The president’s approval rating is down to 41% in the new survey, with 56% disapproving of Biden’s job performance. And only 20% believe Biden will ultimately be a successful president. An additional 43% said Biden will be an unsuccessful president, while 37% said it’s too early to tell.

When asked about the state of the country, a majority of respondents said they feel fearful (62%), angry (55%), not hopeful (53%) and not proud (78%). With the exception of an 8-point shift in hopefulness, the mood of the nation one year into the Biden administration is largely on par with what it was in the final months of the Trump presidency.

But a majority of respondents also lack confidence in Biden’s ability to handle the pandemic (56%), make good economic policy decisions (56%), make wise immigration policy decisions (58%), bring the country closer together (70%), effectively deal with China (61%), work effectively with Congress (58%) and effectively handle law enforcement and criminal justice issues (59%).

President Joe Biden walks back to the White House.
President Biden walks back to the White House after a short trip to visit businesses in Washington, Tuesday, Jan. 25, 2022.
(Andrew Harnik / Associated Press)

The outlook is also bad for both political parties, with a majority of respondents saying both parties are too extreme in their positions and neither govern in an honest and ethical way. But while Democrats get a pass, a majority of respondents also said Republicans don’t respect the nation’s democratic institutions and norms.

The COVID-19 pandemic also remains a problem, with 69% citing it as a major threat to the economy and 57% seeing it as a major threat to the health of the U.S. population. U.S. adults are divided over whether the worst is behind us (49%) or the worst is still to come (50%).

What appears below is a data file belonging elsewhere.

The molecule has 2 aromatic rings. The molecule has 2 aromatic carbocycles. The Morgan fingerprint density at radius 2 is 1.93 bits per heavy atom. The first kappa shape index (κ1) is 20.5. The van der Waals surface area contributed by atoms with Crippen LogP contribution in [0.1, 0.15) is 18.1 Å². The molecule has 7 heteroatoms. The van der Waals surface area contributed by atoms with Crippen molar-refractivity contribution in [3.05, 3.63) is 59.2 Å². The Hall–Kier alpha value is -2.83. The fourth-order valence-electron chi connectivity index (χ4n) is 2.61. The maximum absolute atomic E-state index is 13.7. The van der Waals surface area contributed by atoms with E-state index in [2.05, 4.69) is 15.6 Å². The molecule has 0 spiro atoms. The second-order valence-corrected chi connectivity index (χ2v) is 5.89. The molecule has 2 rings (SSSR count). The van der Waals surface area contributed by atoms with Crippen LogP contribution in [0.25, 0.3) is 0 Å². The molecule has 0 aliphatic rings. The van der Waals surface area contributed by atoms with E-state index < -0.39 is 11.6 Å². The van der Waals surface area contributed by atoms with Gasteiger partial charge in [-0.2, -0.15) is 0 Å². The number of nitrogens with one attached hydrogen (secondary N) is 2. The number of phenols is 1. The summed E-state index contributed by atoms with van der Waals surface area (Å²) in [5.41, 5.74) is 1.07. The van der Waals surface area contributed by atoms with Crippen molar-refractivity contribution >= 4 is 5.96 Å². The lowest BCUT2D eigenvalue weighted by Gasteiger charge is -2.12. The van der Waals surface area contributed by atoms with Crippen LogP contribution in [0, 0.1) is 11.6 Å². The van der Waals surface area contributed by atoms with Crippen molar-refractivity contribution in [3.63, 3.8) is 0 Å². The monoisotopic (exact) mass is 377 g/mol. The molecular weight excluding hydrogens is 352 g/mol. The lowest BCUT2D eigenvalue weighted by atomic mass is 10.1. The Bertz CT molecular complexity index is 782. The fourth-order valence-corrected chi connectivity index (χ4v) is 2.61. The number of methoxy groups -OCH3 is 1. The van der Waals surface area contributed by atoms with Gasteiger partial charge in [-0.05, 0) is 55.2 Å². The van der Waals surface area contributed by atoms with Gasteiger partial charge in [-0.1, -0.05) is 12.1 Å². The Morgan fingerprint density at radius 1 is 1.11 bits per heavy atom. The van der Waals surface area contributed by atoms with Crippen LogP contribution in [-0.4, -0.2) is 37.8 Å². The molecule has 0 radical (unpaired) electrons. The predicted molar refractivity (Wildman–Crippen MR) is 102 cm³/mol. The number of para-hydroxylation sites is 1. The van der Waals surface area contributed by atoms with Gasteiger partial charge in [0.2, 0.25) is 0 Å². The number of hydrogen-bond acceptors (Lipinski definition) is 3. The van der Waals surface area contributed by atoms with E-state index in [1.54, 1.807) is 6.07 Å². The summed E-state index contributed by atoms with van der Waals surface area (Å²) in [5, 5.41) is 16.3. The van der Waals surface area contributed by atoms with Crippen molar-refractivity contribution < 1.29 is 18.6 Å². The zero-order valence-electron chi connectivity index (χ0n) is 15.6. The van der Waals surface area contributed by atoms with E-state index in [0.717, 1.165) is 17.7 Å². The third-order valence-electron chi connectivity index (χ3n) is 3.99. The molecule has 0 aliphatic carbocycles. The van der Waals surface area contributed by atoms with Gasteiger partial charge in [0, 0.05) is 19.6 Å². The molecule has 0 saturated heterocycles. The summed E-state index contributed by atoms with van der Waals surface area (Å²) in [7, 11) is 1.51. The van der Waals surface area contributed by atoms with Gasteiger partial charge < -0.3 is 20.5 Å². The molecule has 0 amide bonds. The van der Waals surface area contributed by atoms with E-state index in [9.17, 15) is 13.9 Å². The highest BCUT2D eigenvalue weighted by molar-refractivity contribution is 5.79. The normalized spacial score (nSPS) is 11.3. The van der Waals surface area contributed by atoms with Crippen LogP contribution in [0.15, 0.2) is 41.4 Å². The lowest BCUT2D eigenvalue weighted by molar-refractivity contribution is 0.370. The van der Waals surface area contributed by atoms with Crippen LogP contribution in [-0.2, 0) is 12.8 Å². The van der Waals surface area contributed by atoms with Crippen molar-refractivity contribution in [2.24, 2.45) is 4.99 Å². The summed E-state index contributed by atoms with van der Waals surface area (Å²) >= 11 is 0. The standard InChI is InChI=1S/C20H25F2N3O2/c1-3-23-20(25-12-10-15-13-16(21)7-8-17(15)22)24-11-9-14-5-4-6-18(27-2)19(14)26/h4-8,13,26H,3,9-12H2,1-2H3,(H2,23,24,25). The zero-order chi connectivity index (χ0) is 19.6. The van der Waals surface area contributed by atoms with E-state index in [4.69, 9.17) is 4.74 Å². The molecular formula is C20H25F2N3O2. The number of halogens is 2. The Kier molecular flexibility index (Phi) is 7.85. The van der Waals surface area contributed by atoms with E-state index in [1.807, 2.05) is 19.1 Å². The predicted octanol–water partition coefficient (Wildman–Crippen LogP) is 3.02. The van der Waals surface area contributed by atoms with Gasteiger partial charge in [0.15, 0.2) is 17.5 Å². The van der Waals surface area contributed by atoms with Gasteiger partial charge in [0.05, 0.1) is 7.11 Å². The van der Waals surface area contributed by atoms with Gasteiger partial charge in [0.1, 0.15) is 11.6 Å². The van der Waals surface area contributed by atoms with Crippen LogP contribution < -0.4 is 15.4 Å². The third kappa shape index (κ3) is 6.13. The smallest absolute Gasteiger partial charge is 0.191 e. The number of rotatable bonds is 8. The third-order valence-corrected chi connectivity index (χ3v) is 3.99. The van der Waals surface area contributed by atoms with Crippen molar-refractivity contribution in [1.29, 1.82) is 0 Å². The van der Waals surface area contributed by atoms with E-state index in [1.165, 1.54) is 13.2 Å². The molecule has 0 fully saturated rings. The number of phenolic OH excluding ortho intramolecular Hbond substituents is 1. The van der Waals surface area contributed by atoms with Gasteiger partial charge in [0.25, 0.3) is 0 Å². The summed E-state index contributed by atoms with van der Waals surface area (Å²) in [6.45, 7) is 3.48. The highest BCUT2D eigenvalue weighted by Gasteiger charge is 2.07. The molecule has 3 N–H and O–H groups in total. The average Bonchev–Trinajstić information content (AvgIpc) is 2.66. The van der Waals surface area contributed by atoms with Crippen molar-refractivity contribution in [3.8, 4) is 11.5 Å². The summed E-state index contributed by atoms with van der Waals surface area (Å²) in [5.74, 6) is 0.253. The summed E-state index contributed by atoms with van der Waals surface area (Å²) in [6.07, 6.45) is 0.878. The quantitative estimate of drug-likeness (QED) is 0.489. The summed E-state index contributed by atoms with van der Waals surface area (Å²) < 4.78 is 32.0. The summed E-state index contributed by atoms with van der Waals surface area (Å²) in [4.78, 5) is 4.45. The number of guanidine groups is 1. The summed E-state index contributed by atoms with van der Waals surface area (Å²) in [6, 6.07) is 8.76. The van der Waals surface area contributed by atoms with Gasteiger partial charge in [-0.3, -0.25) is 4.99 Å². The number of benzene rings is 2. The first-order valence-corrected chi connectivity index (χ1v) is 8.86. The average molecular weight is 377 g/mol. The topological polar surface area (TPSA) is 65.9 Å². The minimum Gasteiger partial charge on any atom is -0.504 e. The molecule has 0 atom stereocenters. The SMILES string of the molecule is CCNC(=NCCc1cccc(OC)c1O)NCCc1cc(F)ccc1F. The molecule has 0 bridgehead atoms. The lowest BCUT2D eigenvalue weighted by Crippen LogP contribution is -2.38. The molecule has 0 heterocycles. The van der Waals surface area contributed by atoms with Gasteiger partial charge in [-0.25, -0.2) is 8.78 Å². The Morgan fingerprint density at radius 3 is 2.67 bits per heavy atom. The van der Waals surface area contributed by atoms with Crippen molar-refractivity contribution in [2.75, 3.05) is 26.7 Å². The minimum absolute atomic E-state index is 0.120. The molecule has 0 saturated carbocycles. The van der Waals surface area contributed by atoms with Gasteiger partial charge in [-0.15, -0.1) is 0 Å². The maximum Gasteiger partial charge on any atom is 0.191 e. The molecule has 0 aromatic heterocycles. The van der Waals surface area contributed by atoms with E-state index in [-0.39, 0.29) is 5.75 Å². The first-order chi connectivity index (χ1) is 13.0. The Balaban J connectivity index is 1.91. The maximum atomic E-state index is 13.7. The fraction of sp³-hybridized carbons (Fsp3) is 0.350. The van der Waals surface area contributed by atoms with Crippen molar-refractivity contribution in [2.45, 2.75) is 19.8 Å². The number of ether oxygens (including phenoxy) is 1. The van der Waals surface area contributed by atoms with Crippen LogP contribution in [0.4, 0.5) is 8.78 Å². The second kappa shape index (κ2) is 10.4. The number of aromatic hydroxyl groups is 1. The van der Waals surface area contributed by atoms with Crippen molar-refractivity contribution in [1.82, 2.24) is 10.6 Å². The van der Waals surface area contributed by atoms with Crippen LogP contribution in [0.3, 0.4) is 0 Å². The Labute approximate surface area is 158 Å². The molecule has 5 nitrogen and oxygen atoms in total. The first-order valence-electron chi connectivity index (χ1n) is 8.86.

Less than half of those surveyed (47%) said economic conditions are “only fair.” A quarter said they’re “good,” and 24% described them as “poor.” Nearly 6 in 10 respondents (57%) said job availability is better than it was a year ago, but a majority said America is worse off than it was a year ago when it comes to availability of consumer goods (70%), healthcare costs (55%), gas prices (82%), housing costs (79%), food and consumer goods prices (89%) and the federal budget deficit (68%).

Pew surveyed 5,128 U.S. adults, and the results have a margin of error of plus or minus 2 percentage points.

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The view from Washington

— The Supreme Court dismissed a case between House Minority Leader Kevin McCarthy (R-Bakersfield) and Speaker Nancy Pelosi (D-San Francisco), David G. Savage reports, letting stand a special rule set by House Democrats that allows members to cast proxy votes during the pandemic.

— The high court also agreed to hear major challenges to race-based affirmative action in U.S. colleges and universities. As David G. Savage notes, the justices voted to hear a pair of appeals contending that Harvard University and the University of North Carolina at Chapel Hill are violating civil rights laws by giving preferences to some minority students seeking admission.

— Pelosi said Tuesday she is seeking reelection to her San Francisco-area congressional seat, though she remained silent on whether she would seek to retain her position leading House Democrats. As Mark Z. Barabak writes, Pelosi’s plan extends one of San Francisco’s longest-running, most-fevered political guessing games: Who will succeed the Democrat when she finally does step aside?


Erin B. Logan and Anumita Kaur highlight how Republican members of Congress who opposed the bipartisan infrastructure law aren’t letting their vote stop them from touting the benefits of the law to their constituents.

— President Biden and congressional Democrats have come up short on voting rights. But Democrats are in danger of disappointing Black voters even more by failing to act another priority: criminal justice. Melanie Mason and Noah Bierman tackle the question: Will another promise to Black voters fall short?

The view from California

— Melody Gutierrez and Howard Blume break down what we know about new proposals that would require California students to be immunized.

— Gov. Gavin Newsom and state lawmakers reached a deal to once again require employers to provide workers with up to two weeks of supplemental paid sick leave to recover from or care for a family member with COVID-19, according to Taryn Luna and Melody Gutierrez. A similar law expired Sept. 30.

— Shopping mall magnate Rick Caruso has changed his political affiliation from no party preference to Democrat as he weighs a potential run for mayor of Los Angeles, Benjamin Oreskes reports.

— With state lawmakers drafting the toughest COVID-19 legislation in the nation, California is poised to become the front line of America’s vaccination wars.